West Campus residents, business representatives and community leaders are still considering a plan that could put a price on parking in the area as early as next year.
A proposal to introduce a Parking Benefit District was put forth after members of the community raised concerns about parking in West Campus, said Mike McHone, vice president of University Area Partners, a group made up of organizational stakeholders in the West Campus area. If the proposal is approved by City Council, approximately 400 parking meters would be added to the area between Guadalupe St. and Rio Grande St.
Residents and business owners attended a meeting Thursday night to express their approval and concern over the proposal to add the meters. UAP members plan to revise their proposal based on input gathered during the meeting and will present the updated proposal to other residents of the West Campus neighborhood. The proposal will then be submitted to the City’s Transportation Department, where it’s scheduled for review by the Urban Transportation Commission. City council members will receive the proposal following its review by commission members and will vote next fall on whether or not it will go into affect.
McHone said the primary goal of the meeting was to answer any questions and let people know the long and exhaustive process that has gone into this plan.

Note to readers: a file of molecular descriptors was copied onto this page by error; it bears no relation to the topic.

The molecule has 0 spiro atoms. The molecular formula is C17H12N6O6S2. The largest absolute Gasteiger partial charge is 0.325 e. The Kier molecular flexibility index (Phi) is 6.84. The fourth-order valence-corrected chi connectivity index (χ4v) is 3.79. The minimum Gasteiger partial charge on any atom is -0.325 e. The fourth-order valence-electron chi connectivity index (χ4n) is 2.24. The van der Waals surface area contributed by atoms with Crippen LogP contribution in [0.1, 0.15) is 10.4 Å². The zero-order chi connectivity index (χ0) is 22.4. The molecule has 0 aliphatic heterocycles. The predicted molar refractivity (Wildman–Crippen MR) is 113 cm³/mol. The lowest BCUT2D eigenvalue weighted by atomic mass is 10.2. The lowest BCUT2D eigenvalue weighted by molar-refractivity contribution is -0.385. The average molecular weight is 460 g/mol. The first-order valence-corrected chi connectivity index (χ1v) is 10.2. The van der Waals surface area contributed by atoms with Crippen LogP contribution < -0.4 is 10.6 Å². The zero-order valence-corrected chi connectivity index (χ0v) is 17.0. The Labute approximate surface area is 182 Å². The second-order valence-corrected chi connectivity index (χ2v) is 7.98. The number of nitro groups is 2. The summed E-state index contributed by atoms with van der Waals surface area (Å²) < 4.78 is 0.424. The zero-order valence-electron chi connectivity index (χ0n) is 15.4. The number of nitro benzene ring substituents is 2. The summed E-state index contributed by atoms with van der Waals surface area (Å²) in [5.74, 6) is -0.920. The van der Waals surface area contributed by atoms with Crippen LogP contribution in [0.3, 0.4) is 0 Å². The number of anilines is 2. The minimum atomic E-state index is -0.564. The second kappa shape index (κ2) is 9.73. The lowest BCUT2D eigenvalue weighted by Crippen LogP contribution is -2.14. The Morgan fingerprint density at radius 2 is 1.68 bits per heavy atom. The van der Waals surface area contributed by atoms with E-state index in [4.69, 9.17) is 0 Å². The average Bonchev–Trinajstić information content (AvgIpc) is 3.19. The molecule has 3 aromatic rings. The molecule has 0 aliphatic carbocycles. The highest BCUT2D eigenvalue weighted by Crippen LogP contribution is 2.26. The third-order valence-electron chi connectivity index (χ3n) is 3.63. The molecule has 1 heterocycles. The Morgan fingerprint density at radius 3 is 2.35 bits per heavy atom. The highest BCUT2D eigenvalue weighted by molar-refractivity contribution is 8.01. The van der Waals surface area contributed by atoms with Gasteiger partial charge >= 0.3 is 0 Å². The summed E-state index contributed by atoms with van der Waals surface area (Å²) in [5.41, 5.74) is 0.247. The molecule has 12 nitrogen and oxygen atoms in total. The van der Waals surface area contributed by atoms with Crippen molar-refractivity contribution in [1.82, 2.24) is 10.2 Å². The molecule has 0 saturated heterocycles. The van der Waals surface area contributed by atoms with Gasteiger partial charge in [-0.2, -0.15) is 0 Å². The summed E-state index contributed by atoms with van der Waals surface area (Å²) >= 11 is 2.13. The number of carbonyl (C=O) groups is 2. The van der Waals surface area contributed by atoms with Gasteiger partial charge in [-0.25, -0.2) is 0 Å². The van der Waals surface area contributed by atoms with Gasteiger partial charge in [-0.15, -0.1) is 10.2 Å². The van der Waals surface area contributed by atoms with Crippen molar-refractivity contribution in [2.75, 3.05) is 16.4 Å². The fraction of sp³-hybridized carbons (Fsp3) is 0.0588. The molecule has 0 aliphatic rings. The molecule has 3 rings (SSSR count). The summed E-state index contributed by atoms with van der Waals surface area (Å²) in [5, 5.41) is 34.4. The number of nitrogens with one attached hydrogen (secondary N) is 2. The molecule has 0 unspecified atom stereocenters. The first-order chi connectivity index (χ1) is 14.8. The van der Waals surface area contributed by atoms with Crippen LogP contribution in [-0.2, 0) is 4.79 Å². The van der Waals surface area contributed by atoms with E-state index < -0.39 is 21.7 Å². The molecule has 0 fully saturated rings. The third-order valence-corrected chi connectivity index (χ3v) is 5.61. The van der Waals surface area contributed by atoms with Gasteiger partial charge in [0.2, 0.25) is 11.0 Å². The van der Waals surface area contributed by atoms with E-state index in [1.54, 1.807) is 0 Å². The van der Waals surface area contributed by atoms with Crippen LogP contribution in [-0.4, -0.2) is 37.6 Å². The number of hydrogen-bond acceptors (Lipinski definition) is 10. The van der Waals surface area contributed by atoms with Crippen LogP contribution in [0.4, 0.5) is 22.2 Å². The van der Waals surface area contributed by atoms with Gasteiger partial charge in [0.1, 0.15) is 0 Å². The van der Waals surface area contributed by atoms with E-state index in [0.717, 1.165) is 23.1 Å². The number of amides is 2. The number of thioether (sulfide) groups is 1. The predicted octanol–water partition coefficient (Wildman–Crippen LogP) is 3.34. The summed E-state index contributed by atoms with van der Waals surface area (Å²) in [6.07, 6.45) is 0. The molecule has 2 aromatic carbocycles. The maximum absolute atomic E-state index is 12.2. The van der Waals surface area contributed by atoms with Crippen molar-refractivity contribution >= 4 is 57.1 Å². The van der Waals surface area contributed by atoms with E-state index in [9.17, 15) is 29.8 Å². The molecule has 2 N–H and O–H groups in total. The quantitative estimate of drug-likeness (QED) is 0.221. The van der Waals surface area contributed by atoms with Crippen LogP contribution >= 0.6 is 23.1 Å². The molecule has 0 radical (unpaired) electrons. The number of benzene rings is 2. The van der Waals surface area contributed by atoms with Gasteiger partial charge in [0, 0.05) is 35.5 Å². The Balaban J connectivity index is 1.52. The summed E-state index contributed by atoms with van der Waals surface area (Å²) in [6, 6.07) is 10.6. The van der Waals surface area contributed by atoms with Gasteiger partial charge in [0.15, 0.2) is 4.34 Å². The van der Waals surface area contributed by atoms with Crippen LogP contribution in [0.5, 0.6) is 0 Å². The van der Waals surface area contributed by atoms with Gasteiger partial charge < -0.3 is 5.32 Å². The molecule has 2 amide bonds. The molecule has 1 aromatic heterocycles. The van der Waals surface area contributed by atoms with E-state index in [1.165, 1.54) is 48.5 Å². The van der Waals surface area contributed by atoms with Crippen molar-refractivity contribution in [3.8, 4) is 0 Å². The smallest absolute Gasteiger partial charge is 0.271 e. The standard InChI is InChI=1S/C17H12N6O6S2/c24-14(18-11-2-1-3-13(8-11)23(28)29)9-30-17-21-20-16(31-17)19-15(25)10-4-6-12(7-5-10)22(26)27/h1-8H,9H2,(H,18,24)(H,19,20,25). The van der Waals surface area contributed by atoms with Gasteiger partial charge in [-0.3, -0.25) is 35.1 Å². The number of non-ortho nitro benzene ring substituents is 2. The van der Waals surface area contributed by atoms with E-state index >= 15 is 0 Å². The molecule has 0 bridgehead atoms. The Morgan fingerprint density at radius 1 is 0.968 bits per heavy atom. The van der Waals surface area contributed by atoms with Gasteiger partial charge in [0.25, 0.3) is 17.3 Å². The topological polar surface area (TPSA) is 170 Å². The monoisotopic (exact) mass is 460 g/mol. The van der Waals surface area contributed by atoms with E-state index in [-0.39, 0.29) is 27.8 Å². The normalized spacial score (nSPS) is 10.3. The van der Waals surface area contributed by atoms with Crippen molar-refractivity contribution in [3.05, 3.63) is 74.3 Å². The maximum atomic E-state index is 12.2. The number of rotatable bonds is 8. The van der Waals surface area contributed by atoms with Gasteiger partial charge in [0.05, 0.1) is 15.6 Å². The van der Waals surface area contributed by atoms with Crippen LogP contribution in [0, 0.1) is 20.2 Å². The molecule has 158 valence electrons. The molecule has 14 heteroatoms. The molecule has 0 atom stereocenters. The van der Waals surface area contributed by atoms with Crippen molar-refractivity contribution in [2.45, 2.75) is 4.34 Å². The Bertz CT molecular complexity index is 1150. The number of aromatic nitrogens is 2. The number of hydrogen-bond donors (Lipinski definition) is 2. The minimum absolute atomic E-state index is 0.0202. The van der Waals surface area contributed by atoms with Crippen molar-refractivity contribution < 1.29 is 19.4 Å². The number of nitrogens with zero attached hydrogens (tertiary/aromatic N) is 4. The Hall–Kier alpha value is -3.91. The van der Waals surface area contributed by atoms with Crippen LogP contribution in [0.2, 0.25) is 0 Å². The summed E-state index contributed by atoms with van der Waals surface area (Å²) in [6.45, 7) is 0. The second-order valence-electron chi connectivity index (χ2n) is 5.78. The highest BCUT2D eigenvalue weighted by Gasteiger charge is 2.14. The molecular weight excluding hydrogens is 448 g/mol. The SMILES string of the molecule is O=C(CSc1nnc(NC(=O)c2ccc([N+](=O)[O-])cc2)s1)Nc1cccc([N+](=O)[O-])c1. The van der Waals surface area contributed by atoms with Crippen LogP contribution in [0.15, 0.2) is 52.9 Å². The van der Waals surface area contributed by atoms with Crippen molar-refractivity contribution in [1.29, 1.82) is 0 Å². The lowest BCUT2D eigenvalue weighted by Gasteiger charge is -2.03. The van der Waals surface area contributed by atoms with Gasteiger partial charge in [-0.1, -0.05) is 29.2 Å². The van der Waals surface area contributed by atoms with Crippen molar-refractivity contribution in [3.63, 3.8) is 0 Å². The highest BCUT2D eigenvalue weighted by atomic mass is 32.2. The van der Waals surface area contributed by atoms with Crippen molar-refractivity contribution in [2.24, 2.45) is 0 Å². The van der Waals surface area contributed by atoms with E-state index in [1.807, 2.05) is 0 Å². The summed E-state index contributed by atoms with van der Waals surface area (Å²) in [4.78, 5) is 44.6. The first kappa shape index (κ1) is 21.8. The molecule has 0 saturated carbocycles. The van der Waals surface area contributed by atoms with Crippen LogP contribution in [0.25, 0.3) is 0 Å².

“This plan has been the result of a two year effort on UAP’s part,” McHone said. “We have been trying to work with students since this came up.”
McHone said the meters would help ensure there is not an out of control parking situation in West Campus.
“If the meters are put in there, the parking situation will be better and traffic control will be enforced,” McHone said. “If people have to pay for parking they will realize the cost of car equity.”
Urban studies senior John Lawler is a member of the Central Austin Neighborhood Planning Advisory Committee, which represents neighborhoods where many UT students live. Lawler said he is not in support of the meters, and he said the city is placing this burden on students because they are trying to find alternative sources of funding. Lawler has opposed the idea of parking meters in West Campus since the proposal to implement them was approved by City Council members in October.
“If they do end up succeeding we need to make it clear that parking meters will not cut it,” Lawler said. “I can’t see parking meters as a solution for the situation.”
The proposal states 51 percent of the parking meter revenue will be allocated for neighborhood improvement projects. However, Lawler said the program would provide minimal financial benefits.
“One of the ideas that was thrown around instead was to create a special taxing zone to try and get it reinvested in the area,” Lawler said. “What we really need to do though is really advocate in the next bond election for the funds directly.”
Brian Donovan, representative for UAP at the event, said he is in favor of adding the parking meters because he said it will create a higher turnover of parking in the area.
“You can’t park with the way it works now,” Donovan said. “Right now there are about 900 parking spots, and if you find one you are probably less likely to leave.”
Printed on Friday, April 13, 2012 as: Possible parking meters to be added to West Campus area